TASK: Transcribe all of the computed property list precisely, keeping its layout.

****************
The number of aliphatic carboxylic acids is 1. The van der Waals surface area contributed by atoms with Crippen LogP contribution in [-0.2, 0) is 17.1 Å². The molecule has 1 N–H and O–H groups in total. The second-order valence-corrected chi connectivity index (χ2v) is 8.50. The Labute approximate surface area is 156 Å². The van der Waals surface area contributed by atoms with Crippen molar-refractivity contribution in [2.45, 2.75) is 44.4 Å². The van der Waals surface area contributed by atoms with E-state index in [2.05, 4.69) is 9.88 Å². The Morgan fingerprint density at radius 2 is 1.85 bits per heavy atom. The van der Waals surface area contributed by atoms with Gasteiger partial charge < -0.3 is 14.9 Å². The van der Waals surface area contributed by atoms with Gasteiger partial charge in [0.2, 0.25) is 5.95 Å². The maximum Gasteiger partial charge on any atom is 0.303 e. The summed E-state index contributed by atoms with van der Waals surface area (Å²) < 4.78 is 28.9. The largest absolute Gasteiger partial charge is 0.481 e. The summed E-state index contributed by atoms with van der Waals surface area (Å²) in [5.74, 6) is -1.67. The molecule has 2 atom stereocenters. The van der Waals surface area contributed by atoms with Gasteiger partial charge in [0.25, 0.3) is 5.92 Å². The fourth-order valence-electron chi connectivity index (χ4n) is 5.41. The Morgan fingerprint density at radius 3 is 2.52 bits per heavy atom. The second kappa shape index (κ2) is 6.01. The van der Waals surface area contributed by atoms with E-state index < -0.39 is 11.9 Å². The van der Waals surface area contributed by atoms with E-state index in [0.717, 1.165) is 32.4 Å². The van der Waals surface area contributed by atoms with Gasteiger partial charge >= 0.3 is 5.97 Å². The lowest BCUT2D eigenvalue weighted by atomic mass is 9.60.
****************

The number of aliphatic carboxylic acids is 1. The van der Waals surface area contributed by atoms with Crippen LogP contribution in [-0.2, 0) is 17.1 Å². The molecule has 1 N–H and O–H groups in total. The second-order valence-corrected chi connectivity index (χ2v) is 8.50. The Labute approximate surface area is 156 Å². The van der Waals surface area contributed by atoms with Crippen molar-refractivity contribution in [2.45, 2.75) is 44.4 Å². The van der Waals surface area contributed by atoms with E-state index in [2.05, 4.69) is 9.88 Å². The Morgan fingerprint density at radius 2 is 1.85 bits per heavy atom. The van der Waals surface area contributed by atoms with Gasteiger partial charge < -0.3 is 14.9 Å². The van der Waals surface area contributed by atoms with Gasteiger partial charge in [0.2, 0.25) is 5.95 Å². The maximum Gasteiger partial charge on any atom is 0.303 e. The summed E-state index contributed by atoms with van der Waals surface area (Å²) < 4.78 is 28.9. The largest absolute Gasteiger partial charge is 0.481 e. The summed E-state index contributed by atoms with van der Waals surface area (Å²) in [5.74, 6) is -1.67. The molecule has 2 atom stereocenters. The van der Waals surface area contributed by atoms with Gasteiger partial charge in [0.25, 0.3) is 5.92 Å². The fourth-order valence-electron chi connectivity index (χ4n) is 5.41. The Morgan fingerprint density at radius 3 is 2.52 bits per heavy atom. The second kappa shape index (κ2) is 6.01. The van der Waals surface area contributed by atoms with E-state index < -0.39 is 11.9 Å². The van der Waals surface area contributed by atoms with E-state index in [0.717, 1.165) is 32.4 Å². The van der Waals surface area contributed by atoms with Gasteiger partial charge >= 0.3 is 5.97 Å². The lowest BCUT2D eigenvalue weighted by atomic mass is 9.60.